How Long Will You Work to Pay Your Tuition?
Finally, some good news for arts and humanities grads.
It seems that they won't have to work as many minimum-wage hours as most other grads to pay for their degree!
Now they've got ammunition for those online discussions about student debt. You know, the ones where the trolls blame indebted grads for taking arts and humanities. Quit whining, they yell, you just had to take engineering.
By the simple law of supply and demand, I'd guess that if everyone took engineering, it would soon pay a buck an hour. But that's still theoretical.
Never mind. Today, the Canadian Centre for Policy Alternatives (CCPA) released an 'app for that' as the saying goes.
Their new interactive graphic lets you compare education costs across time and provinces.
And yes, you can compare degree programs by how long you'd have to work at minimum wage to pay a year of average tuition.
This tool should help everyone from families to policymakers when it comes to education cost-analysis.
I found other surprises in the app, besides the good showing (2nd best) for arts and humanities.
The #1 easiest degree to pay off with minimum wage? Education!
Good thing too because it can take years for young teachers to go from on-call to full-time.
And if you can get your head around herb-farming or buffalo-herding, agriculture stands up rather well. Compared to financing a business degree, that is.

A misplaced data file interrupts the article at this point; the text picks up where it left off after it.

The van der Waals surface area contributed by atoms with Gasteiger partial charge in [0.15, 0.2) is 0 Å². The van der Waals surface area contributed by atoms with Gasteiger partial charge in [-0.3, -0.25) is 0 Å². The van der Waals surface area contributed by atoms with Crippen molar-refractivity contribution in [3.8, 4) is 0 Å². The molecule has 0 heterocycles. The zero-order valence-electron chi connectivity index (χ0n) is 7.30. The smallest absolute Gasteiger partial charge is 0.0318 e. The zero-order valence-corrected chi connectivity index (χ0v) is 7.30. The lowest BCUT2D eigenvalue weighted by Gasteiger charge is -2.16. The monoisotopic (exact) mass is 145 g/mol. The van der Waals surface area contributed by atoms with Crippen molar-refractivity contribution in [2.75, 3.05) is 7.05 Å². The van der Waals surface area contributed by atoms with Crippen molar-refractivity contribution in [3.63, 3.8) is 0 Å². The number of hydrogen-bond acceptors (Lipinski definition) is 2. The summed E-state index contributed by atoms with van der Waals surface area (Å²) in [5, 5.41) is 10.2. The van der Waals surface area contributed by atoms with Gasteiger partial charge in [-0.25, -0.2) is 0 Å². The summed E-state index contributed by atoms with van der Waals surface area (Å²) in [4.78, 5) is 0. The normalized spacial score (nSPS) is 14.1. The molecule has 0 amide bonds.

Of course, the logic behind these price differentials is that grads from costly degree programs won't need to work at minimum wage.
Sounds reasonable. Now tell that to some rather bitter grads!
Back to the app. You can pick your province to compare tuition trends. Or go straight to the degree programs. The page may load for a few secs, as it's packed.
One caution. You can't squeeze every detail into infographics. Here are two examples:
First, when comparing tuition rates between provinces, the infographic mentions a 2% annual cap on tuition increases in BC. Yes, but there's a catch. As campus decisionmakers know, you can totally re-price programs by restructuring them. So BC's tuition cap has a hole in it.
Second, the CCPA recognizes an objection from Nova Scotia's Minister of Higher Education to the app's use of use of weighted averages from Statistics Canada. The Minister feels that weighted averages cover the fact that Nova Scotia students effectively pay lower tuition than students coming there from elsewhere.
That second point (an in-province bursary cuts tuition costs) is noted on the Nova Scotia page of the app. But it's easy to lose track of program-based details like this.
So I'd suggest you use statistical tools like this one as your starting point. Then do your own final checks before making decisions, such as cutting your tuition costs by studying X program in Y province.
Not everything can get packed into one tool. But this one clearly took considerable research to create.
Kudos to CCPA for their helpful education-cost app!
© Jeannine Mitchell 2014